December 1, 2022

What’s on My iPad: A few key apps let you hit the road laptop free


It’s only fitting that I’m writing this column on how using an iPad has changed my work practices over the past two years—on the new iPad. It is, after all, my go-to computing device, having replaced a variety of laptops and, to some extent, even my desktop. While the hardware is certainly nice, it’s the Apple operating system and the many gems in the App Store that has made my iPad indispensable.

Without the killer apps that enable me to work more efficiently, the iPad would simply be a rather pricey game and ereading device. So which ones are my mainstays?

A quick glance at my first screen of apps provides a pretty clear indication of how I use my iPad. Up front are Keynote and Pages (both $9.99), Apple’s presentation and word processing/desktop publishing apps. The incredibly powerful mobile version of Keynote is one of the main reasons I can now travel without a laptop. It’s a snap to add slides, make changes, and present directly from my iPad. The Keynote Remote app for iPhone and iPod Touch that turns the smaller devices into presenter tools via WiFi or Bluetooth are quite helpful, too. With Keynote and Pages, I can interact seamlessly with Microsoft Office applications, including PowerPoint and Word.

Perhaps my favorite app is Daedalus (The Soulmen, $4.99). A relatively new release, it’s become my text editor of choice. Beautiful design, a classic font (Goudy Bookletter), and flexibility through multiple-page documents makes Daedulus a joy to use. Like other writing apps, it provides a keyboard extension bar with direct access to a tab button and frequently used punctuation marks. That plus a subtle word count display make it perfect for professional writing tasks. This app, and not Pages, is where I do my real writing. The simple, clean design and limited options could also help students stay focused on the job at hand.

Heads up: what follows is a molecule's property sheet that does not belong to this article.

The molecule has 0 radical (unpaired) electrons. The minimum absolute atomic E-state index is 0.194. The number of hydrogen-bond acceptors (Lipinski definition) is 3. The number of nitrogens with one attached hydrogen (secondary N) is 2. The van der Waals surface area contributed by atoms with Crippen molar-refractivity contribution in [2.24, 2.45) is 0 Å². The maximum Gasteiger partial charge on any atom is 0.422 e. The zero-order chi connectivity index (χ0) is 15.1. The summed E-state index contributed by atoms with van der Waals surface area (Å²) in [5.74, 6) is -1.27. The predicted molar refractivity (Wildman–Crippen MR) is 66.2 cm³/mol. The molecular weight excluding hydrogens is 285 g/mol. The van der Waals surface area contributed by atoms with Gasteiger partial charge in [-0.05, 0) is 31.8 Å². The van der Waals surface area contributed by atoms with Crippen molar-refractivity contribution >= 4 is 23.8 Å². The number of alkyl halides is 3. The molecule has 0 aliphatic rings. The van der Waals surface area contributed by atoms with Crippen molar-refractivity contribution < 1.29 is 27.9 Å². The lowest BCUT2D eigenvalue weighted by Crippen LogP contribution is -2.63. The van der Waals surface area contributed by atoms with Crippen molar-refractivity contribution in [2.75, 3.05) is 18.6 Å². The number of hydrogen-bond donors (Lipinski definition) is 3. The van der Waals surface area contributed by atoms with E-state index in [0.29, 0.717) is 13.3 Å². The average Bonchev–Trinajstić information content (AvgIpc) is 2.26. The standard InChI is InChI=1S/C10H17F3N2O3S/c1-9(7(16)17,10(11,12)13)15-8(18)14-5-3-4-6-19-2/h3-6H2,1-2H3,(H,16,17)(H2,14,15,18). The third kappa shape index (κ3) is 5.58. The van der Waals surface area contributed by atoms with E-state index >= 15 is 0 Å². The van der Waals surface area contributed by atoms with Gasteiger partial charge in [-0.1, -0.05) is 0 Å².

For more casual note taking, I still turn to one of the original handwriting notebook apps, Penultimate (Cocoa Box, $.99). This app was recently acquired by Evernote, another great tool, but one that I just can’t seem to get into using. With multiple notebooks and various features to make iPad scribbling easier, such as wrist protection and speed-variable line thickness, Penultimate lives up to its ranking as one of the highest-rated apps in the category.

A couple of utilities have also earned a permanent spot on my home screen even if I don’t use them every day. Although there isn’t a SMART Board app for the iPad, you can achieve similar results using a remote desktop app like Splashtop ($4.99) to take control of the computer connected to your digital whiteboard via WiFi. Students can still use the whiteboard, but the app enables you to make notes, handle menus, or other tasks on the fly via an iPad. It’s on my tablet for those lazy moments when I’m upstairs, but need to access a file on my desktop downstairs. I remote in, send the file to Dropbox, and keep working without disrupting the cats draped over my legs.

Finally, there’s Dropbox (Dropbox, free). So much more than simply cloud storage, Dropbox keeps files synchronized between my home and work computers and my iPad and iPhone so that I don’t have to worry about working on the latest version of a presentation. And I can easily share files with others.


Photo by Jared Earle.

Christopher Harris About Christopher Harris

Christopher Harris ( is coordinator of the school library system of the Genesee Valley (NY) Educational Partnership.


  1. Alice Yucht says:

    Take a look at I’ve been using it for all kinds of fast notes to self: using hashtags makes it easy to find anything.